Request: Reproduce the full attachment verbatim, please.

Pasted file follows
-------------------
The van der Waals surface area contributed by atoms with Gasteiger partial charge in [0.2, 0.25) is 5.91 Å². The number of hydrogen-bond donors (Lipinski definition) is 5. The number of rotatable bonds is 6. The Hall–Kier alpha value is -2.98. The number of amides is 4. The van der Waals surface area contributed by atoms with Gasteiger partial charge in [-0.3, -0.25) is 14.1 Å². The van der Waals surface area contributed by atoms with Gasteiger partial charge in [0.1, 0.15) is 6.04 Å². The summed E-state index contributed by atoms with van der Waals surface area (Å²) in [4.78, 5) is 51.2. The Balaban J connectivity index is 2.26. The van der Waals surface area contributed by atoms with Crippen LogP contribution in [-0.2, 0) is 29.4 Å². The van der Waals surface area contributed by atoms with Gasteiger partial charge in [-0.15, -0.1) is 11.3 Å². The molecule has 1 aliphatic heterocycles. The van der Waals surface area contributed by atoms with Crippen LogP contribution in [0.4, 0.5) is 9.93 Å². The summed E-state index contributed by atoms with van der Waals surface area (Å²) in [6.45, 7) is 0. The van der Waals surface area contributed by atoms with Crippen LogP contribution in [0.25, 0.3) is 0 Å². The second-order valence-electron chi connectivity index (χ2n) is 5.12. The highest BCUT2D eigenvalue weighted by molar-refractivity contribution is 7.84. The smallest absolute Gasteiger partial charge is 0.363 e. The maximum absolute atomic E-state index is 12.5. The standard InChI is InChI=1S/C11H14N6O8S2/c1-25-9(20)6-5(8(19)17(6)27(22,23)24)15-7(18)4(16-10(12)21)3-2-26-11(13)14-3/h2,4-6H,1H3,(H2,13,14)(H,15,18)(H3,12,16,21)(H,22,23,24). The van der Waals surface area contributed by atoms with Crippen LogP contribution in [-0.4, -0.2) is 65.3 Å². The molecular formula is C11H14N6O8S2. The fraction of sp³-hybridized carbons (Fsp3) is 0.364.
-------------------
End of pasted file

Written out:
The van der Waals surface area contributed by atoms with Gasteiger partial charge in [0.2, 0.25) is 5.91 Å². The number of hydrogen-bond donors (Lipinski definition) is 5. The number of rotatable bonds is 6. The Hall–Kier alpha value is -2.98. The number of amides is 4. The van der Waals surface area contributed by atoms with Gasteiger partial charge in [-0.3, -0.25) is 14.1 Å². The van der Waals surface area contributed by atoms with Gasteiger partial charge in [0.1, 0.15) is 6.04 Å². The summed E-state index contributed by atoms with van der Waals surface area (Å²) in [4.78, 5) is 51.2. The Balaban J connectivity index is 2.26. The van der Waals surface area contributed by atoms with Crippen LogP contribution in [-0.2, 0) is 29.4 Å². The van der Waals surface area contributed by atoms with Gasteiger partial charge in [-0.15, -0.1) is 11.3 Å². The molecule has 1 aliphatic heterocycles. The van der Waals surface area contributed by atoms with Crippen LogP contribution in [0.4, 0.5) is 9.93 Å². The summed E-state index contributed by atoms with van der Waals surface area (Å²) in [6.45, 7) is 0. The van der Waals surface area contributed by atoms with Crippen LogP contribution in [0.25, 0.3) is 0 Å². The second-order valence-electron chi connectivity index (χ2n) is 5.12. The highest BCUT2D eigenvalue weighted by molar-refractivity contribution is 7.84. The smallest absolute Gasteiger partial charge is 0.363 e. The maximum absolute atomic E-state index is 12.5. The standard InChI is InChI=1S/C11H14N6O8S2/c1-25-9(20)6-5(8(19)17(6)27(22,23)24)15-7(18)4(16-10(12)21)3-2-26-11(13)14-3/h2,4-6H,1H3,(H2,13,14)(H,15,18)(H3,12,16,21)(H,22,23,24). The van der Waals surface area contributed by atoms with Crippen LogP contribution in [-0.4, -0.2) is 65.3 Å². The molecular formula is C11H14N6O8S2. The fraction of sp³-hybridized carbons (Fsp3) is 0.364.